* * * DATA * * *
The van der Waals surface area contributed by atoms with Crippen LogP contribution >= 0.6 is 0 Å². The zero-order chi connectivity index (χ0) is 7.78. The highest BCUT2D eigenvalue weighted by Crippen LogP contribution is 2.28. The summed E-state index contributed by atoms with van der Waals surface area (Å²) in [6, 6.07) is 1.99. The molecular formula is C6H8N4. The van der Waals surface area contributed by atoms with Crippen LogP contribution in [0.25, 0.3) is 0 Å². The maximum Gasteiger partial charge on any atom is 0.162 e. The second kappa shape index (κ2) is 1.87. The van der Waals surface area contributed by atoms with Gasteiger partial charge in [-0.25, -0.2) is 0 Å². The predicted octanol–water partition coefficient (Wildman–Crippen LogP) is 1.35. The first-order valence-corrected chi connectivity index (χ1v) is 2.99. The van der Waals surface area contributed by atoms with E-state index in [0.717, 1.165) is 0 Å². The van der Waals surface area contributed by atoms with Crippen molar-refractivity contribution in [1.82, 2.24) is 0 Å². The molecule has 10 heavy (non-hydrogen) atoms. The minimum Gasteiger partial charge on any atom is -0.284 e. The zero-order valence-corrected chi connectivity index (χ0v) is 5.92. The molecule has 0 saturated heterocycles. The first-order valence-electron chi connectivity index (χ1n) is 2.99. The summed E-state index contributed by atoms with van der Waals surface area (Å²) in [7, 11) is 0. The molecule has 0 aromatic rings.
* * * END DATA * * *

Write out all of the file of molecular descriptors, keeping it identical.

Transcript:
The van der Waals surface area contributed by atoms with Crippen LogP contribution >= 0.6 is 0 Å². The zero-order chi connectivity index (χ0) is 7.78. The highest BCUT2D eigenvalue weighted by Crippen LogP contribution is 2.28. The summed E-state index contributed by atoms with van der Waals surface area (Å²) in [6, 6.07) is 1.99. The molecular formula is C6H8N4. The van der Waals surface area contributed by atoms with Crippen LogP contribution in [0.25, 0.3) is 0 Å². The maximum Gasteiger partial charge on any atom is 0.162 e. The second kappa shape index (κ2) is 1.87. The van der Waals surface area contributed by atoms with Gasteiger partial charge in [-0.25, -0.2) is 0 Å². The predicted octanol–water partition coefficient (Wildman–Crippen LogP) is 1.35. The first-order valence-corrected chi connectivity index (χ1v) is 2.99. The van der Waals surface area contributed by atoms with E-state index in [0.717, 1.165) is 0 Å². The van der Waals surface area contributed by atoms with Crippen molar-refractivity contribution in [1.82, 2.24) is 0 Å². The molecule has 10 heavy (non-hydrogen) atoms. The minimum Gasteiger partial charge on any atom is -0.284 e. The zero-order valence-corrected chi connectivity index (χ0v) is 5.92. The molecule has 0 saturated heterocycles. The first-order valence-electron chi connectivity index (χ1n) is 2.99. The summed E-state index contributed by atoms with van der Waals surface area (Å²) in [7, 11) is 0. The molecule has 0 aromatic rings.